It took, though, until late June 1813 until the Americans finally succeeded in gaining a breakthrough in the Canadian defences along the border. By then, though, numerical supremacy began to take its toll as the Canadians retreated back to York (modern day Toronto). Here a garrison of local militia had a unique unit attached to them - a so-called and hastily formed cavalry unit of tamed Grizzly Bears numbering about 100. Although at first appearance, they looked impressive, in truth, no one knew what to do with these volunteers from the frontier, but now necessity ensured that they were desperately needed by the defenders of York. It goes without saying that the oncoming Americans knew nothing about them.
On the second last day of July the Americans began their inevitable attack on York. The defenders did what they could to keep the Americans at bay, but it was soon obvious that a determined attack by the American force could overwhelm the Canadian defenders. And even though there was a battalion of British soldiers present, the battle experienced American soldiers outnumbered everyone by at least three to one. Furthermore they believed that they would be even a match for the British regulars. Thus, with such confidence, the American commander decided to attack the next day en masse.
The 31st July 1813 would go down in history, fore not only did the American invasion of Canada come to a screaming holt, but the attack of the Grizzlies would write their place into the history books. At dawn, as planned, the full American force attacked trying to gain the advantage from the start. Their attack soon pushed the Canadians back. Even the British regulars began to give way. It seemed that a general retreat was about to commence and that York would be captured by the Americans. Then, out of the fog of battle, growls and roars, until then unheard of upon any battlefield, was soon noticed above the noise of battle. Within a few minutes the Americans saw, in horror, what was making such sounds as the makeshift Grizzly cavalry regiment charged their line.
Some of the Americans tried to give off a disciplined volley, but this proved to be ineffective. Some others fixed bayonets and readied themselves to meet this unexpected charge as if trying to repel horse cavalry. Most, though, soon had lost their earlier confidence and thought about refuge to their rear. Whatever the Americans thought about, or wanted, it did not matter however as soon the Grizzlies, along with their human riders, were quickly upon them.
It was not, though, the volley of pistols, from the human handlers, which broke the American line in the end: it was the virtuous attack of the Grizzly Bears themselves. Some of the bears where serious hit, by a volley of American muskets, and fell by the wayside, but for most of the others it merely angered them forward. Within a minute or two, the bears were amongst the Americans mauling them as they went. Some human bodies were violently tossed around like play dolls, dying almost instantly by the power of the bearís mighty paws, whilst many other Americans were decapitated by claws or even had their head bitten off and eaten. Regardless, though, of the individual fate of the members of American front line, to this dreadful onslaught, the rest soon ran for their lives. The Battle of York was over. Canada was saved.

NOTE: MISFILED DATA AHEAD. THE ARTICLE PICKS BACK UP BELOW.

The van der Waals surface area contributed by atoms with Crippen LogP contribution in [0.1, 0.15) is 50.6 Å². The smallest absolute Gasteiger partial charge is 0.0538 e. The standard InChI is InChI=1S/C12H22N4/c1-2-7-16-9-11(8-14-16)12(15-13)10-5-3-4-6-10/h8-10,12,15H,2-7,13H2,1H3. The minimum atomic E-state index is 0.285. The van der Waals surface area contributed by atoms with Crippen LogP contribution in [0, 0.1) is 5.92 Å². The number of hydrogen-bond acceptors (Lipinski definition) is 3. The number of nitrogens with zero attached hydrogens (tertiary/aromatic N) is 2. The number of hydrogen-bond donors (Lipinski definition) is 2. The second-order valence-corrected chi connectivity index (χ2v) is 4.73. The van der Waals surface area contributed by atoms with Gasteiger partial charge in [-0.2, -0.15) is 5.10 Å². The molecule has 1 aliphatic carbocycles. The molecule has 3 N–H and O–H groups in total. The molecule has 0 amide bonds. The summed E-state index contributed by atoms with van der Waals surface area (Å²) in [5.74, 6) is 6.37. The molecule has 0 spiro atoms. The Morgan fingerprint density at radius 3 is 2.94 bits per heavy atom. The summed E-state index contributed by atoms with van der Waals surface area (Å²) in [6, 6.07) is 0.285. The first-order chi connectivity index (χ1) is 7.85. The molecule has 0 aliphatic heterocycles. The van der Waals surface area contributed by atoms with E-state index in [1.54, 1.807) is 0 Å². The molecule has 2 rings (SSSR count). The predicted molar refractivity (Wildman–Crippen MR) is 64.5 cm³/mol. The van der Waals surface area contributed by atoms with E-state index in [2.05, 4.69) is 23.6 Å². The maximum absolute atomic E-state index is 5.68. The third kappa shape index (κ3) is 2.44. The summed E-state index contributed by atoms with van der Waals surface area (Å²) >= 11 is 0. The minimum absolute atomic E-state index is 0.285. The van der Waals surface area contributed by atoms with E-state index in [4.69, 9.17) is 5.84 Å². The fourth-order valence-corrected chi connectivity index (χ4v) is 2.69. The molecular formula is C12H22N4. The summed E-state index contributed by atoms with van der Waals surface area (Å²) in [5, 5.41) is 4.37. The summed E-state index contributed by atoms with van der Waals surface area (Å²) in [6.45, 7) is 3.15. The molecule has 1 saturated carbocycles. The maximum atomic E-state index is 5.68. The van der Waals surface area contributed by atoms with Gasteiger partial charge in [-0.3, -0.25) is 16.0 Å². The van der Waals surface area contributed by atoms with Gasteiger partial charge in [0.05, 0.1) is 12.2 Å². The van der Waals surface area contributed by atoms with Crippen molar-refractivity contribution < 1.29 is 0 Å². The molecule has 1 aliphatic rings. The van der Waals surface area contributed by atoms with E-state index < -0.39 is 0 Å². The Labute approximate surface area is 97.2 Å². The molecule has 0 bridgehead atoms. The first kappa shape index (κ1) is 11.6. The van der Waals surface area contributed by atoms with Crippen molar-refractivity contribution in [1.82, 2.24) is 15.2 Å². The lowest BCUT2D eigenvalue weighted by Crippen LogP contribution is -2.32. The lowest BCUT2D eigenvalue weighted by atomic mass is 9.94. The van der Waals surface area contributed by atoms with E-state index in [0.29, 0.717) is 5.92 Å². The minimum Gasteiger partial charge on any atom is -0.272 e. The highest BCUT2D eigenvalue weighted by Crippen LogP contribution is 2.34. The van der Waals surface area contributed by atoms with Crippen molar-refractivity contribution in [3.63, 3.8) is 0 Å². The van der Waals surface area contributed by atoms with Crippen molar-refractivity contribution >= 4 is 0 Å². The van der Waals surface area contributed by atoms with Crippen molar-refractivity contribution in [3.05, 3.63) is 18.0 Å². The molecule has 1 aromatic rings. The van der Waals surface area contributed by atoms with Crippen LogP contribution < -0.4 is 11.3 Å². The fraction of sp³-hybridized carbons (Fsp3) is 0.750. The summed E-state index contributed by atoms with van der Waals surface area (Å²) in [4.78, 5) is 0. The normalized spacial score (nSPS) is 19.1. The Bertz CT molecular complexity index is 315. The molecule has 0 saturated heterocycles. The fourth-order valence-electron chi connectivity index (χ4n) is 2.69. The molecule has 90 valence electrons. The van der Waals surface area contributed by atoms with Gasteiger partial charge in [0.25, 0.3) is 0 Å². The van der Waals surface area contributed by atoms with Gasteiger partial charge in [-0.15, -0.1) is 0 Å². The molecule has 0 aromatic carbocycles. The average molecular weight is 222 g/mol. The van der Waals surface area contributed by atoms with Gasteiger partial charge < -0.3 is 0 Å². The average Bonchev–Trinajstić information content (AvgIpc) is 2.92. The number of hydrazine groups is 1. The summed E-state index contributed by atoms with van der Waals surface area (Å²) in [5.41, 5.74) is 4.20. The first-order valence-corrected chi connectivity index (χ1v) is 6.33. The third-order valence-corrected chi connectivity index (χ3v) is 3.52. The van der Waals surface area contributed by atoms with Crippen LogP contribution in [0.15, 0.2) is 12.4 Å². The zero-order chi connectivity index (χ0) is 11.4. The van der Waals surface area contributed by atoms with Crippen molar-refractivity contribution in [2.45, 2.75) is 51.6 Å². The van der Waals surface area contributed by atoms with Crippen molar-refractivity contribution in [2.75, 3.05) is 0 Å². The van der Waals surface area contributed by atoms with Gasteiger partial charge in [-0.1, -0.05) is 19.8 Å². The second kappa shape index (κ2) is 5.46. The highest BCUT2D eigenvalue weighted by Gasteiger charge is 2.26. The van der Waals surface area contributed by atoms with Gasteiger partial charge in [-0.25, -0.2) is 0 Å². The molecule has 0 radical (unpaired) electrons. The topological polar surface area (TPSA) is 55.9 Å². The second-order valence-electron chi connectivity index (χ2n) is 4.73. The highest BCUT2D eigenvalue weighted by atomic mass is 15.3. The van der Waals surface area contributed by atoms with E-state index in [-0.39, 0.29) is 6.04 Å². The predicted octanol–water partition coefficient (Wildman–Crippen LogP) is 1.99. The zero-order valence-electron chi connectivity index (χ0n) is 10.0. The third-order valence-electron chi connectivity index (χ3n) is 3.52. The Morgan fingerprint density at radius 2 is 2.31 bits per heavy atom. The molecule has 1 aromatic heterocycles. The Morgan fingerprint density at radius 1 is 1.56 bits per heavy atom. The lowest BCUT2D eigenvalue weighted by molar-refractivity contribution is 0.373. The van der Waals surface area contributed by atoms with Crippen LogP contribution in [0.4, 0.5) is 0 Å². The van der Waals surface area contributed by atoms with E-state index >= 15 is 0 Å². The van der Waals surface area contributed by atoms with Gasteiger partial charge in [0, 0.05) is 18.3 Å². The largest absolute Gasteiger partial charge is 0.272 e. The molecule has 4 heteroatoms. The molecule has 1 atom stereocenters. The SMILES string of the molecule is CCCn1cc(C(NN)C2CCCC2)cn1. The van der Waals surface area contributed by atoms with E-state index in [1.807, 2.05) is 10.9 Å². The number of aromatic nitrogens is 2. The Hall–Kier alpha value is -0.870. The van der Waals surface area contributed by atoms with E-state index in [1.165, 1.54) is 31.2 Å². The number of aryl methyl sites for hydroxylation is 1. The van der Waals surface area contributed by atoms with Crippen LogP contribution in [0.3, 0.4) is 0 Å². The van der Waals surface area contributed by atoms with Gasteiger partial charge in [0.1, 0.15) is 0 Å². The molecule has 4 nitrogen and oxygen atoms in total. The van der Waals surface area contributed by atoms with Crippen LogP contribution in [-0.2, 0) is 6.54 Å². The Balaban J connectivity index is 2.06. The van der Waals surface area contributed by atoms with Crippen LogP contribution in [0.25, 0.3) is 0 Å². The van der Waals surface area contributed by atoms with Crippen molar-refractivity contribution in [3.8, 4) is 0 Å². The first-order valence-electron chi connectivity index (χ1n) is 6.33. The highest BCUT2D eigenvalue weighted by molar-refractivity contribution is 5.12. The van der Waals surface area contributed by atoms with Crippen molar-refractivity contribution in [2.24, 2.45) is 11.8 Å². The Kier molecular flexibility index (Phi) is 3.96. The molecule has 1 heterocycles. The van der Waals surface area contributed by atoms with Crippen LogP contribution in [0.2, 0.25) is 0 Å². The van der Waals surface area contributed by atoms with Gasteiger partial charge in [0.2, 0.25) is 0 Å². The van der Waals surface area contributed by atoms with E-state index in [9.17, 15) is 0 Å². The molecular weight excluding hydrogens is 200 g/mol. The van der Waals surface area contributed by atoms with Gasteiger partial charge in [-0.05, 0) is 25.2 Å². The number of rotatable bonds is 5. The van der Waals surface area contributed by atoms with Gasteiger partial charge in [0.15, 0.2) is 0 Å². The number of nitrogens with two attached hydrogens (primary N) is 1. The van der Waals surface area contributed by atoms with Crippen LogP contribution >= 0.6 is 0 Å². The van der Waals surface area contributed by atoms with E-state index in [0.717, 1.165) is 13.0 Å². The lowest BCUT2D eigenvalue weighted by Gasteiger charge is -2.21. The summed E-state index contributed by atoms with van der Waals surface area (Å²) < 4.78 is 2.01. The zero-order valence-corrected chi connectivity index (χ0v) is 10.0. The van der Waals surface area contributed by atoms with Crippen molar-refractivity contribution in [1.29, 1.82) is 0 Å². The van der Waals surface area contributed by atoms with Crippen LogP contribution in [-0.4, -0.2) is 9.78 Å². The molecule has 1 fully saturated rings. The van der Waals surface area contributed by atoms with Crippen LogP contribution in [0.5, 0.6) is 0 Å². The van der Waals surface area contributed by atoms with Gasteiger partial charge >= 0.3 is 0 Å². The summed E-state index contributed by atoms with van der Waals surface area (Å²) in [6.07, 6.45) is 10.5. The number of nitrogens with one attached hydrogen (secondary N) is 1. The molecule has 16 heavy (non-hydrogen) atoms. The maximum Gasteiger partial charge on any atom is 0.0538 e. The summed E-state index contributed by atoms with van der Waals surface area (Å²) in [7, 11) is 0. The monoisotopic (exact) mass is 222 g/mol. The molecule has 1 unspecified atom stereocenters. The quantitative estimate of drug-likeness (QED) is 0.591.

Although York might have been saved, and Canada along with it, the War of 1812 was far from over. The Americans still controlled the border and much Canadian territory. And the Americans still enjoyed the superiority of numbers. Still their defeat at York unnerved them, even though their senior commanders - even the US President James Madison - scoffed at the talk of Grizzly Bears as cavalry. This was not, however, the case north of the border. Upon hearing of the successful Grizzly Bear attack, Governor-General George Prevost immediately honoured the makeshift unit as The Royal Canadian Mounted Grizzly Regiment and ordered them to spearhead the counterattack against the Americans.
It took, however, several months until such a counterattack was able to get under way. Even though the Americans had been repulsed at York, several other raids were being conducted elsewhere. And although the Mounted Grizzlies were ordered to get involved, in repulsing two such raids, through slowness of travel, amongst other things, they missed further battles until the Anglo-Canadian counterattack was able to finally get moving. This time, importantly, was not wasted by the Mounted Grizzlies who had, not only replaced the twelve bears lost at York, but had doubled their overall number by the time the counterattack had started.
Having said that, even with the Mounted Grizzlies present, the main Anglo-Canadian column fought hard in order to get to the main American position on the border: Buffalo. The American troops, regardless of the scepticism coming from Washington DC and their senior officers, refused to fight a major set-piece battle against the advancing Anglo-Canadian force fearing this would lead to an attack by the now feared regiment of Mounted Grizzlies. Although this still meant that the Canadians finally got to Buffalo, it nevertheless took them until early December 1813 to do so. By then the Grizzly Bears had already become lethargic and were more than happy to enter their hibernation for the next three or so months. Even the Americans believed that this could well be the case, and combined with urgent messages from Washington DC, decided to make a stand at Buffalo.